our children have run away to fiji
Once a month you ask Where have the children gone?
They’ve gone to Fiji. Our children have all
run away to Fiji. Where are they now, all our precious
pronounceable children? One is standing beside the remnants
of a Taukei taxi stand. Coral Sun speeds past her and a bitch
dragging her teats in the dust. Our children have run away
to Fiji and when they get there they make entirely
different noises. This one used to sound human, like a laugh
now there is more of a yawn to him in the mornings
a knock, a vernacular; a measurement known mainly to those
who live in America or Australia. But they were so human to us!
Now they are so much more, so much has changed.
Oh, this child! On display like a giant clam at the Suva markets,
the most coveted, the sweetest parts the most colourful,
the intimate mucous. Her name is dirty, a filth not
of her own making. Where did she run away to? Surely
not here, surely not under the towering coconut
palms, waiting to be the one in seventeen, her skull
cracked by the dropping cannon balls, nothing
at all has changed. This child is slicing up
the giant clam, tossing sea grapes. Well
she is and she isn’t. That is certainly her hand
holding the knife, making the portions small
enough, dicing, then using the blade to push
the white, shining cubes aside. That is most definitely
her silhouette against the window, her head turning
to the cluck of the gecko, turning off the fan
saying I’d rather have the heat than the noise.
What is it there, right in front of her? That same
vast sea, the barking sewer, the yellow
indigenous hibiscus, the sewing,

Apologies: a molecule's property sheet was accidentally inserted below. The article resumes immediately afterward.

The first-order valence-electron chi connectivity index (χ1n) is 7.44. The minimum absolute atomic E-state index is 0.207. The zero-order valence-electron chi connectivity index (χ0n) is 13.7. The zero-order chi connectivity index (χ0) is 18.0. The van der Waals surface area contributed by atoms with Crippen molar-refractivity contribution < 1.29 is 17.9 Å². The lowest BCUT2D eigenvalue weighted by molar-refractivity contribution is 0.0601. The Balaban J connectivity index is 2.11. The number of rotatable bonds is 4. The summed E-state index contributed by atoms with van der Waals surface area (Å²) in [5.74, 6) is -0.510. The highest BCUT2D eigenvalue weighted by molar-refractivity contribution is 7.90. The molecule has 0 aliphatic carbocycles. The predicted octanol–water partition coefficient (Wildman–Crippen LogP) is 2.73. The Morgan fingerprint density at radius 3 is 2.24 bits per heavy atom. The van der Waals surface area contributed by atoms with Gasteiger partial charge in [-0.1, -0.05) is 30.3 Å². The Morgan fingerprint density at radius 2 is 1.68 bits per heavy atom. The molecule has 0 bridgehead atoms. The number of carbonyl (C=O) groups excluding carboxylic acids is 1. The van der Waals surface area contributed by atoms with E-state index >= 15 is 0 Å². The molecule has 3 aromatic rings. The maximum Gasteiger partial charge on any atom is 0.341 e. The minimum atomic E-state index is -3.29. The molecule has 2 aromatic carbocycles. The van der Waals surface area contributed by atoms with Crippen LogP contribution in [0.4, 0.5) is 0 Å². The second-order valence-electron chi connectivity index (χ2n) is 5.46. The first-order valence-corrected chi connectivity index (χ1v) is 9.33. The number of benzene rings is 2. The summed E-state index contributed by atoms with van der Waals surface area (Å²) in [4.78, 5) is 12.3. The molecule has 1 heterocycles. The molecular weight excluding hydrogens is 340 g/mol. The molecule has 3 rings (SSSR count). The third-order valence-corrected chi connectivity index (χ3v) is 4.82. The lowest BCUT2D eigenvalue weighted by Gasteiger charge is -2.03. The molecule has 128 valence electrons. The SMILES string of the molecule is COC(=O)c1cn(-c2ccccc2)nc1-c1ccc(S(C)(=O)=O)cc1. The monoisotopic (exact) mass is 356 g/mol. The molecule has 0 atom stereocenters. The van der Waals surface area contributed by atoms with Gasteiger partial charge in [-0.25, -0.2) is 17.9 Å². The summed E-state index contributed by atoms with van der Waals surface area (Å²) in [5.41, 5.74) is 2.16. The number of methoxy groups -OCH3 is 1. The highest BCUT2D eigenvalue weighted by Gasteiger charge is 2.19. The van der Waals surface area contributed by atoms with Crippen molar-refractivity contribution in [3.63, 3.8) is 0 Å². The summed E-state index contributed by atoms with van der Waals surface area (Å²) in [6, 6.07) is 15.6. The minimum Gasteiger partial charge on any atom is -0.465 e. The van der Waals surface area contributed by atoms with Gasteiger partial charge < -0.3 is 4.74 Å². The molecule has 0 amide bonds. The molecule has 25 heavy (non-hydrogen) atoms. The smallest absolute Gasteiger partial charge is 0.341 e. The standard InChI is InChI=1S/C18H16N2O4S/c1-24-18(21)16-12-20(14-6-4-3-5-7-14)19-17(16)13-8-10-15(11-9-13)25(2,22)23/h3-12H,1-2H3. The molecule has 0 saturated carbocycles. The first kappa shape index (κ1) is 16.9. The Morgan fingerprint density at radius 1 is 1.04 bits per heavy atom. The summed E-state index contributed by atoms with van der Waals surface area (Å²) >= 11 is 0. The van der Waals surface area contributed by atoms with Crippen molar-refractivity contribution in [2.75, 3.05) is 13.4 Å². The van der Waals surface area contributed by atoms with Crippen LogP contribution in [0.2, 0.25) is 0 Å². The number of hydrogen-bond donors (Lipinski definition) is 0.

the woman who collects things and sure enough
one day they do come in handy: sulu in lacquered
pink and blue, lotions for softening the skin
which smell of tiare and frangipani, green
coconut flesh a glossy white jelly once a day.
Our children travel to Fiji on one another’s
tongues, rugged up against the altitude
relaxing into the heat of the concourse
at the other end. The brother-in-law drags
around like a motley dog, he wishes he hadn’t come,
tries to forget the mangrove between her legs, the way
all poison enters the body through the skin or the mouth,
watches through the magnifying glass of his dive mask
the slow fish living their economical lives, all sprees
are killing sprees. Just who is in charge of our children here?
In twenty years ivy will tension the walls
of Suva Grammar and St Joseph’s, this one dressed
like the parrot, talks like the parrot, who does he
think he is to be standing with his arms raised?
And her – she acts like she has no relatives, wait
till her father hears about this, we will throw her
up in the sky, she is a good soldier, a good
soldier, our love moves towards her, around
her neck. But our children – so puzzling. So much older
than they are now, they cast their light on us and it falls
in beads and seashells, in eight-legged battalions.
Here it is more like a vehicle. Where are our children now
and are they sleeping? Watching this green bird
the size of a starling that sounds to us like a car alarm?
Soaking the seaweed that looks
for all the world like a pile of human hair
and watching it set, white, in the lolo?
This one is a river named after himself.
This one got drunk and went swimming in the aquarium
at the Trade Winds Hotel. This one
is still a child, and it’s been such a long day
he’s been getting an early night
waiting to swim, swimming for hours
learning to snorkel, finding the bird’s nest
saying all the words at once
sobo, isa lei, ota, umu
tulou, oi lei, vinaka vaka
levu sara, and now he is tired
this child is so tired he can’t dance
to the Fijian mariachi band playing
Waltzing Matilda and Under
The Boardwalk. In the stiff chair
under the fan he falls asleep
a slow metronome
above his plate of papadums.